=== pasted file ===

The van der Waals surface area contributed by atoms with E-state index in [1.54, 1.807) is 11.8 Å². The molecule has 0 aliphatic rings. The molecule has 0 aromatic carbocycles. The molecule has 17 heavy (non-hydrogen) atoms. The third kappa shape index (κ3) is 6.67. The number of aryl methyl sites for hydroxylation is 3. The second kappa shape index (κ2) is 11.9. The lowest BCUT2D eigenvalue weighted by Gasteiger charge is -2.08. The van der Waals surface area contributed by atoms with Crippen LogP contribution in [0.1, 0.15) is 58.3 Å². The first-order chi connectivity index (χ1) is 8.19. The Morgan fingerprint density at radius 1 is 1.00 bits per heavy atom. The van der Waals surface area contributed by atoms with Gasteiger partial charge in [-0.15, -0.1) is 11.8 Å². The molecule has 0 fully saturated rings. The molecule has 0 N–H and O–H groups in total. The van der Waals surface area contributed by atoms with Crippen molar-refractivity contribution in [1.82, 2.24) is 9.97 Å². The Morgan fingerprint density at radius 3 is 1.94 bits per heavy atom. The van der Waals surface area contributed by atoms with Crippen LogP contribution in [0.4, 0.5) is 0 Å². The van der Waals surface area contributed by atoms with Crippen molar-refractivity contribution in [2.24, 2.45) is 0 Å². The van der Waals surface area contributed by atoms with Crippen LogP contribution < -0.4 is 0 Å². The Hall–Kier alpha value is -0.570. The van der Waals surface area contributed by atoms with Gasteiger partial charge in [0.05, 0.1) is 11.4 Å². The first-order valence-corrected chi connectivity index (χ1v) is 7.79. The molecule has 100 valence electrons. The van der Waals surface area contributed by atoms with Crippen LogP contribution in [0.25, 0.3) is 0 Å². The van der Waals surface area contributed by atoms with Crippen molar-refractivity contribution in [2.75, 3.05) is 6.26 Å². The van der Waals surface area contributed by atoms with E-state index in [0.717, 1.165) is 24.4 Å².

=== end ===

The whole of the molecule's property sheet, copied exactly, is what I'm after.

The van der Waals surface area contributed by atoms with E-state index in [1.54, 1.807) is 11.8 Å². The molecule has 0 aliphatic rings. The molecule has 0 aromatic carbocycles. The molecule has 17 heavy (non-hydrogen) atoms. The third kappa shape index (κ3) is 6.67. The number of aryl methyl sites for hydroxylation is 3. The second kappa shape index (κ2) is 11.9. The lowest BCUT2D eigenvalue weighted by Gasteiger charge is -2.08. The van der Waals surface area contributed by atoms with Crippen LogP contribution in [0.1, 0.15) is 58.3 Å². The first-order chi connectivity index (χ1) is 8.19. The Morgan fingerprint density at radius 1 is 1.00 bits per heavy atom. The van der Waals surface area contributed by atoms with Gasteiger partial charge in [-0.15, -0.1) is 11.8 Å². The molecule has 0 fully saturated rings. The molecule has 0 N–H and O–H groups in total. The van der Waals surface area contributed by atoms with Crippen molar-refractivity contribution in [1.82, 2.24) is 9.97 Å². The Morgan fingerprint density at radius 3 is 1.94 bits per heavy atom. The van der Waals surface area contributed by atoms with Crippen LogP contribution in [0.4, 0.5) is 0 Å². The van der Waals surface area contributed by atoms with Crippen molar-refractivity contribution in [2.24, 2.45) is 0 Å². The van der Waals surface area contributed by atoms with Crippen LogP contribution < -0.4 is 0 Å². The Hall–Kier alpha value is -0.570. The van der Waals surface area contributed by atoms with Gasteiger partial charge in [0.05, 0.1) is 11.4 Å². The first-order valence-corrected chi connectivity index (χ1v) is 7.79. The molecule has 100 valence electrons. The van der Waals surface area contributed by atoms with Crippen LogP contribution in [0.25, 0.3) is 0 Å². The van der Waals surface area contributed by atoms with Crippen molar-refractivity contribution in [2.75, 3.05) is 6.26 Å². The van der Waals surface area contributed by atoms with E-state index in [0.717, 1.165) is 24.4 Å².